Rededicating Wrecked or Decommissioned Ship’s Bells

This is the story of when bells come home. For hundreds of years, bells have accompanied navies and merchant fleets across the world. A practical and symbolically-important instrument onboard the vessel, a ship’s bell signals the time, indicates the position of the ship in heavy fog, honors lost sailors, and may even be used as a makeshift baptismal font.

“A ship’s bell, foremost, establishes the rhythm of a ship,” said Rear Admiral Warren Smith, Commander of the New York Naval Militia. “It is used for many purposes, but it is a reference point for life aboard ship.”

Like the ships that carry them, not all bells survive the journey. Some sink beneath the waves as casualties of wartime aggression. Others might go down in a violent storm. Some ships sailing past their prime might be decommissioned and relegated to a scrapyard. 

The bell, however, is not like other parts of the rig. It serves a utilitarian function, sure, but it also embodies the spirit of the vessel and the sailors who traverse her decks. In the event of a shipwreck, when more vulnerable materials like wood are swept away or degrade into the ocean floor, the bell often provides the only positive means of identification.

Rededicating the ship's bell from the USS Flusser

Image: The ship’s bell of the USS Flusser, a destroyer which served in the U.S. Navy in the 1920s, was rededicated by the New York Naval Militia on Feb. 25, 2020, one hundred years after the ship was launched, for use as a ceremonial bell at the New York State Division of Military and Naval Affairs headquarters in Latham, N.Y. The ship was used to train Naval reservists, including members of the Naval Militia. Courtesy: William Albrecht, Division of Military and Naval Affairs, U.S. Navy.*

The ship’s bell is the signifying artifact that tells the story of the vessel’s adventures. It is because of this that a bell is given special meaning, even when no longer mounted amidships. Bells are cared for, cleaned, and preserved with utmost duty and respect. When a wrecked vessel is located on the ocean floor, the bell is one of the few pieces recovered and brought to shore again.

Rededicating the USS Hornet ship's bell at Pearl Harbor in Oahu, Hawaii

Image: Lt. Cmdr. Jay Gulley, officer-in-charge of U.S. Naval Ammunition Depot, Oahu, Hawaii, unveils a bell recovered from USS Hornet that was dedicated to the command for its 75th anniversary on May 1, 2009. The command at Pearl Harbor supplies ordnance to Naval forces in the Pacific. Courtesy: Petty Officer 2nd Class Eric Cutright, U.S. Navy.*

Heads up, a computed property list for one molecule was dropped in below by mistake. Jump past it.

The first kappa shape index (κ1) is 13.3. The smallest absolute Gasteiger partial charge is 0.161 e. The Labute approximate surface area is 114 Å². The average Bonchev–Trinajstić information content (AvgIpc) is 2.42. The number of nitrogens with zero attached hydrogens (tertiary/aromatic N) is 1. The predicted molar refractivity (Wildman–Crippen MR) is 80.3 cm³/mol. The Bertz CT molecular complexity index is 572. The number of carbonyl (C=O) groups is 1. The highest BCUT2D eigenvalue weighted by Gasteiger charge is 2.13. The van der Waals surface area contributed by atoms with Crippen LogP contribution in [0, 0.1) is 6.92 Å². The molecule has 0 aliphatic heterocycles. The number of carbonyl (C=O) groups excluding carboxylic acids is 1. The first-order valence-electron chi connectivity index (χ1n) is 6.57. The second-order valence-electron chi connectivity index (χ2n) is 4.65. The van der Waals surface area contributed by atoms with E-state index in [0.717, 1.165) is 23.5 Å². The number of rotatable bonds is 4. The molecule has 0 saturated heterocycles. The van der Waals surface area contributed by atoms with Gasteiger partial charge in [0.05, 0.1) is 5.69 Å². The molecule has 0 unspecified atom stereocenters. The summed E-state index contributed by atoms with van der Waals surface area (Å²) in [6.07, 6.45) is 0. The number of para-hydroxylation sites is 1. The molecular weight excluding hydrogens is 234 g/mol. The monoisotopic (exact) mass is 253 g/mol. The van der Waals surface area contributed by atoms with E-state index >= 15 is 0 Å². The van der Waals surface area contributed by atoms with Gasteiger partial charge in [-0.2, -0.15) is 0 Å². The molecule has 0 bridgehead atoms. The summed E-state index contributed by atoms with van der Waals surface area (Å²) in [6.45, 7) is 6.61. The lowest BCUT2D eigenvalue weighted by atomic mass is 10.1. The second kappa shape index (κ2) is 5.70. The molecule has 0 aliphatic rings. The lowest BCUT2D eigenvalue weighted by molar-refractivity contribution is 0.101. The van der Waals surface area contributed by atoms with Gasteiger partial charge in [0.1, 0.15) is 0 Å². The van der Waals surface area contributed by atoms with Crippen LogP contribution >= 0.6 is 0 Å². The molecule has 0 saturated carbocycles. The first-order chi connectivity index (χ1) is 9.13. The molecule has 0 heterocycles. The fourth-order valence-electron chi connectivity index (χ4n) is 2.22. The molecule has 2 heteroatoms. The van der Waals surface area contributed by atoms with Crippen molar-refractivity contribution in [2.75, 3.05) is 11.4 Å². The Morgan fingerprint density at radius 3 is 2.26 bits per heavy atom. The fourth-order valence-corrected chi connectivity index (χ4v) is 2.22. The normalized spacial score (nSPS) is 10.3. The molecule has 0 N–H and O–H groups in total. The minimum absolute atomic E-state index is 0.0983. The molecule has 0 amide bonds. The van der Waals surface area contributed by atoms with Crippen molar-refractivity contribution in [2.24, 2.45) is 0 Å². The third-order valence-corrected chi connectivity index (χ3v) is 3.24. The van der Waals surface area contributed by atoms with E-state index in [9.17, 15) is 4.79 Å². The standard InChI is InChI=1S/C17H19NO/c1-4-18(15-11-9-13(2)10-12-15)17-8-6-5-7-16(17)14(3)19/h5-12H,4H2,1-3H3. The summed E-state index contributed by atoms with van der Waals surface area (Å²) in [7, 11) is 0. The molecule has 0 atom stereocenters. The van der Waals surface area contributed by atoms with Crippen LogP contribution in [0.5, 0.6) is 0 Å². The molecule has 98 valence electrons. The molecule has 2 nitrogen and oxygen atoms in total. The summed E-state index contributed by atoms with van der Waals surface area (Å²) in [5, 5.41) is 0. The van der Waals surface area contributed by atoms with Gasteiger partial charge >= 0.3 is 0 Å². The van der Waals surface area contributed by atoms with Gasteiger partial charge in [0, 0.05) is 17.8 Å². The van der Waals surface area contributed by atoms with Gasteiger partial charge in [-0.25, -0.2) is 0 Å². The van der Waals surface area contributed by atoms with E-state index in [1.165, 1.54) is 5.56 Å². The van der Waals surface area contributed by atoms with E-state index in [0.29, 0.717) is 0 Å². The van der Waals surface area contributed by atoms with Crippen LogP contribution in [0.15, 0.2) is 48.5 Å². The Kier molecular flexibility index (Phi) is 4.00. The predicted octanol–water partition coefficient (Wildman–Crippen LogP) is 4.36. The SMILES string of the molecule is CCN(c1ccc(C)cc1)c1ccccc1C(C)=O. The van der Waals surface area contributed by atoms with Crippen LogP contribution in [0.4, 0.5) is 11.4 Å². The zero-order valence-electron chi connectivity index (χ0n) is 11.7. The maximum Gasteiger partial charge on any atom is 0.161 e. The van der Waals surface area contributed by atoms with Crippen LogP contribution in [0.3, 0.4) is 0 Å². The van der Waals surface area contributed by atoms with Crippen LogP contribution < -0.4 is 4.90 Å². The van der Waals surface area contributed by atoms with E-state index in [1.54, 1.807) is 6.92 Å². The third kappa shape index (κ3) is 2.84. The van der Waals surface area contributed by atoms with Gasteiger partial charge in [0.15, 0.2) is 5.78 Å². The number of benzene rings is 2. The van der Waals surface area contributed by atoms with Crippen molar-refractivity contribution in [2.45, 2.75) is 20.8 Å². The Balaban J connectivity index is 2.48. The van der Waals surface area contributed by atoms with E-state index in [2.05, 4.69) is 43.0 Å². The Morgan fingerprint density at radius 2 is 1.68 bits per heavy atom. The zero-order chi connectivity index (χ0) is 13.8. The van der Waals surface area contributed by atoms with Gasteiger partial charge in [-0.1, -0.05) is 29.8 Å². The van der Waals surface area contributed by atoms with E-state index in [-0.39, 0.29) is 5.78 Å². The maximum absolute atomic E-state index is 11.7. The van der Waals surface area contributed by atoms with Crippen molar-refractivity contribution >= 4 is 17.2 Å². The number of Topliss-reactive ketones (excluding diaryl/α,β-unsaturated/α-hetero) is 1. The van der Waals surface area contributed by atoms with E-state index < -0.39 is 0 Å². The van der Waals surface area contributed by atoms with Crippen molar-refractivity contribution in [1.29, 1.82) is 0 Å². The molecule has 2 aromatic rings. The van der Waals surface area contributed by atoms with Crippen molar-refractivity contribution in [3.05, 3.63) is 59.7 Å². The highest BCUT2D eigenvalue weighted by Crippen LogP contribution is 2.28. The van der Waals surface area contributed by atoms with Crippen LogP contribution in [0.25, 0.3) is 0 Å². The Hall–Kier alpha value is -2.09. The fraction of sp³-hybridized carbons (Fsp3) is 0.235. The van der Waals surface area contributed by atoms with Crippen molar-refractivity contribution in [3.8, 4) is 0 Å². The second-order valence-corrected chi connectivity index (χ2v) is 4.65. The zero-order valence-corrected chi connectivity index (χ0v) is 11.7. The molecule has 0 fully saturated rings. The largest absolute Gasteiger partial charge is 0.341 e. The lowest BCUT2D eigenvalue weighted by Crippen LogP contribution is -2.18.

What, then, is to be done with legacy bells from past, decommissioned, or sunken ships? Most find their way to a historic preservation organization, like the U.S. Naval History and Heritage Command. The bells are then conserved, catalogued, and consigned to safe storage.

From there, bells might find new life in exhibits or installations at naval and civilian museums. Others might go on display at military academies or at training and recruitment centers. Some may be rededicated for use onboard a new vessel, bearing the spirit, pride, and bravery of the former. Ship’s bells may be installed indoors or out, in public spaces or in secure facilities. Wherever it winds up, a rededicated ship’s bell stands out as a reverberating connection to our shared naval history. 

Cover image: Retired Rear Adm. Peter Chabot and retired Capt. Robert Rawlings, former commanding officer of the nuclear-powered radar picket submarine USS Triton (SSN-586), unveil the original USS Triton ship's bell on the quarterdeck of the USS Triton recruit barracks at Recruit Training Command during a ship's bell dedication ceremony on May 17, 2012. The bell, which was previously lost for 43 years, has now found its home aboard its namesake at RTC. Courtesy: Mass Communication Specialist 1st Class Andre N. McIntyre, U.S. Navy.*

*The appearance of U.S. Department of Defense (DoD) visual information does not imply or constitute DoD endorsement.